Brooklyn meets Japan

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The ancient art of origami meets the newer by comparison borough of Brooklyn, where Taro’s Origami Studio lets visitors try their hand at various paper folding projects recommended by ability levels. Basic yellow belt techniques result in the simplest works, like basic cranes or pocket-like cups. Orange belt folks can make more elaborate cranes, and blue belt types fold everything from hearts to dinosaurs and penguins. Achieve purple belt skills and you’ll be folding the likes of frogs and roses.

This was rather disappointing news, since I headed to the studio with grand visions of making gifts to take home for the rest of my family — a heart for my hubby, a frog for my son and a penguin for daughter Jennifer. I hit the studio without my daughter Lizabeth, who studies acting in Manhattan, and cringed when I first suggested the outing. “I’m not very good at origami,” she told me. We’re a perfect pair that way. But she had rehearsals, so I did my solo thing.

I’m eager to experience the art of Japanese paper folding alongside her one day. Living in a burough that bustles non-stop, it’s nice to have places a bit off the beaten path where relaxation is plentiful and art gets personal. NYC is full of grand museums, libraries, galleries and performing arts venues — but it’s just as lovely to explore lesser known haunts.

Turns out there’s another bit of Japanese arts and culture in Brooklyn — the Brooklyn Botanic Garden. Japan-related offerings include a Bonsai Museum, Japanese Hill & Pond Garden, and Cherry Esplanade. Folks on cherry blossom watch can consult an online map of the esplanade for updates — though today they’ll find just a single pink flower icon signifying a lone “first bloom.”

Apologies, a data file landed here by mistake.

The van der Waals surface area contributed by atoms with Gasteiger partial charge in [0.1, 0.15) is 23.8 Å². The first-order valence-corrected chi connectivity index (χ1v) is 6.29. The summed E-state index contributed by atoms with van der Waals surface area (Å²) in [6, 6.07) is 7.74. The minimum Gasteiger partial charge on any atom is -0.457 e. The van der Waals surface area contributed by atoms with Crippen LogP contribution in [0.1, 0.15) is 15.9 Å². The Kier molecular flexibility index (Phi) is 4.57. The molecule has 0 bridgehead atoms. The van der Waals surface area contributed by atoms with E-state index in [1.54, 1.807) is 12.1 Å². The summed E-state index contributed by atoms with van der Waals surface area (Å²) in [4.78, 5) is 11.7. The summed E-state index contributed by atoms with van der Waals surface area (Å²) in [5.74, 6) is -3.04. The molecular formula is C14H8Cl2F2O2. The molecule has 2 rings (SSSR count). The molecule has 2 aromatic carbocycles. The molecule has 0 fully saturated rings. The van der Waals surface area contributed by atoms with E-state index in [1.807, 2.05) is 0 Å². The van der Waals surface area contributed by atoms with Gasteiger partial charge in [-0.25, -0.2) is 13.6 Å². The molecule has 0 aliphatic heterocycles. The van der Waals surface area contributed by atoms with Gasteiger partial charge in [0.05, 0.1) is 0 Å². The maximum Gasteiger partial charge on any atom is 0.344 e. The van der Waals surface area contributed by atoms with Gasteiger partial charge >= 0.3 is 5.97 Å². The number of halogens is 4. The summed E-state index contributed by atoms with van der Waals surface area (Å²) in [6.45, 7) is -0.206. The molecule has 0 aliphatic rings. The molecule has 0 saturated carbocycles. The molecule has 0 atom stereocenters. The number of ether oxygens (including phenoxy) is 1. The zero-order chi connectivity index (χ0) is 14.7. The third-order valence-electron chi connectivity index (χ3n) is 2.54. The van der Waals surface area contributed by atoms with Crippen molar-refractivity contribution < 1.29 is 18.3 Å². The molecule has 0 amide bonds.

The Brooklyn Botanic Garden is also home to a Fragrance Garden, Shakespeare Garden, Rock Garden and much more — any of which I’d love to try and replicate in some shady Arizona spaces were my son not such an advocate for xeriscape gardens in the desert. My poor little shamrocks are hanging on for dear life now as it is. Best not to butcher any more blossoms, I suppose.

One day, perhaps, I’ll achieve purple belt status so I can create my own indoor garden of origami botanicals. In the meantime, I’m just trying to master the fine art of sitting still long enough to make that first fold.

— Lynn

Note: You can try your hand at origami thanks to an area at the Mesa Festival of Creativity being presented by Bookmans, and experience the fine art of paper folding at this year’s Children’s Festival at the Japanese Friendship Garden. More photos from Taro’s coming in another couple of days!

Coming up: More fun with origami, One block in Brooklyn, Up close with Rodin, The swing & I


One response to “Brooklyn meets Japan

  1. Very cute post, mom.
    If you don’t bring home a finished product, get us some origami paper so you can try again later!
    When you get back, maybe I’ll teach you to make an origami hedgehog. They are pretty simple.

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